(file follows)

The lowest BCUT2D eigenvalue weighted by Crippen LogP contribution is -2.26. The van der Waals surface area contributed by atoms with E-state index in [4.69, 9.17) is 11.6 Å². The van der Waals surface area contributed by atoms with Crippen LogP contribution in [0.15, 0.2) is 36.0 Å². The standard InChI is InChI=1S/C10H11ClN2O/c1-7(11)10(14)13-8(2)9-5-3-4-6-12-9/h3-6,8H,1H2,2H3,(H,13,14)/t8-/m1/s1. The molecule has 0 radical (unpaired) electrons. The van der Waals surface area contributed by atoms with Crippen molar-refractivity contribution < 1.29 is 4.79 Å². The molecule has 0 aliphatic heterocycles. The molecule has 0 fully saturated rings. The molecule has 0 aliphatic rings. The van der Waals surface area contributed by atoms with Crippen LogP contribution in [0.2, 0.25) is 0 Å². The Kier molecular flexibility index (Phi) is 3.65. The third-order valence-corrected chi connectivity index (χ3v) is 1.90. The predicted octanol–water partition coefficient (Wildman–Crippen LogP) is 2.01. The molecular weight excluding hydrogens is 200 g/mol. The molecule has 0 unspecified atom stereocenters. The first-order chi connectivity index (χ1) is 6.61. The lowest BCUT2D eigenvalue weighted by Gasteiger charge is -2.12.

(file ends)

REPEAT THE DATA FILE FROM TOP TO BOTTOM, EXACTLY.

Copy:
The lowest BCUT2D eigenvalue weighted by Crippen LogP contribution is -2.26. The van der Waals surface area contributed by atoms with E-state index in [4.69, 9.17) is 11.6 Å². The van der Waals surface area contributed by atoms with Crippen LogP contribution in [0.15, 0.2) is 36.0 Å². The standard InChI is InChI=1S/C10H11ClN2O/c1-7(11)10(14)13-8(2)9-5-3-4-6-12-9/h3-6,8H,1H2,2H3,(H,13,14)/t8-/m1/s1. The molecule has 0 radical (unpaired) electrons. The van der Waals surface area contributed by atoms with Crippen molar-refractivity contribution < 1.29 is 4.79 Å². The molecule has 0 aliphatic heterocycles. The molecule has 0 fully saturated rings. The molecule has 0 aliphatic rings. The van der Waals surface area contributed by atoms with Crippen LogP contribution in [0.2, 0.25) is 0 Å². The Kier molecular flexibility index (Phi) is 3.65. The third-order valence-corrected chi connectivity index (χ3v) is 1.90. The predicted octanol–water partition coefficient (Wildman–Crippen LogP) is 2.01. The molecular weight excluding hydrogens is 200 g/mol. The molecule has 0 unspecified atom stereocenters. The first-order chi connectivity index (χ1) is 6.61. The lowest BCUT2D eigenvalue weighted by Gasteiger charge is -2.12.